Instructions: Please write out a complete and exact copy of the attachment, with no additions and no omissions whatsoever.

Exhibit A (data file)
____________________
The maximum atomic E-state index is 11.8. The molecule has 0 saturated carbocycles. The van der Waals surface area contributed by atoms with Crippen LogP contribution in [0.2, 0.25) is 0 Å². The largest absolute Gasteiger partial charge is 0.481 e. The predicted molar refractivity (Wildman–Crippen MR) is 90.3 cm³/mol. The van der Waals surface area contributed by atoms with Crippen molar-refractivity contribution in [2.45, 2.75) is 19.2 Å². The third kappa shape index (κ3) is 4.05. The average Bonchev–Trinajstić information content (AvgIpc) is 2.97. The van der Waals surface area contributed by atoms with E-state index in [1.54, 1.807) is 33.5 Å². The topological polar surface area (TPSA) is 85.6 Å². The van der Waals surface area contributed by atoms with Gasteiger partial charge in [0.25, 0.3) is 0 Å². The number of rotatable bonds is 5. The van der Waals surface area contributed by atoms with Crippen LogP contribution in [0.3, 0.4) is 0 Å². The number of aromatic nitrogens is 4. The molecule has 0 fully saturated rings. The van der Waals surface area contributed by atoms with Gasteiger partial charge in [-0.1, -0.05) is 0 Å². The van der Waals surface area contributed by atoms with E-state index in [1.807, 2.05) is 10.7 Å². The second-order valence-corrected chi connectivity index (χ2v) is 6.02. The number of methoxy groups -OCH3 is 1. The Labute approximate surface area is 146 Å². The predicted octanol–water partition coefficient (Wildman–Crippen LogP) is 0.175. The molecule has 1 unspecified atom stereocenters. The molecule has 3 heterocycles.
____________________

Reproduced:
The maximum atomic E-state index is 11.8. The molecule has 0 saturated carbocycles. The van der Waals surface area contributed by atoms with Crippen LogP contribution in [0.2, 0.25) is 0 Å². The largest absolute Gasteiger partial charge is 0.481 e. The predicted molar refractivity (Wildman–Crippen MR) is 90.3 cm³/mol. The van der Waals surface area contributed by atoms with Crippen molar-refractivity contribution in [2.45, 2.75) is 19.2 Å². The third kappa shape index (κ3) is 4.05. The average Bonchev–Trinajstić information content (AvgIpc) is 2.97. The van der Waals surface area contributed by atoms with E-state index in [1.54, 1.807) is 33.5 Å². The topological polar surface area (TPSA) is 85.6 Å². The van der Waals surface area contributed by atoms with Gasteiger partial charge in [0.25, 0.3) is 0 Å². The number of rotatable bonds is 5. The van der Waals surface area contributed by atoms with Crippen LogP contribution in [0.3, 0.4) is 0 Å². The number of aromatic nitrogens is 4. The molecule has 0 fully saturated rings. The van der Waals surface area contributed by atoms with Gasteiger partial charge in [-0.1, -0.05) is 0 Å². The van der Waals surface area contributed by atoms with E-state index in [1.807, 2.05) is 10.7 Å². The second-order valence-corrected chi connectivity index (χ2v) is 6.02. The number of methoxy groups -OCH3 is 1. The Labute approximate surface area is 146 Å². The predicted octanol–water partition coefficient (Wildman–Crippen LogP) is 0.175. The molecule has 1 unspecified atom stereocenters. The molecule has 3 heterocycles.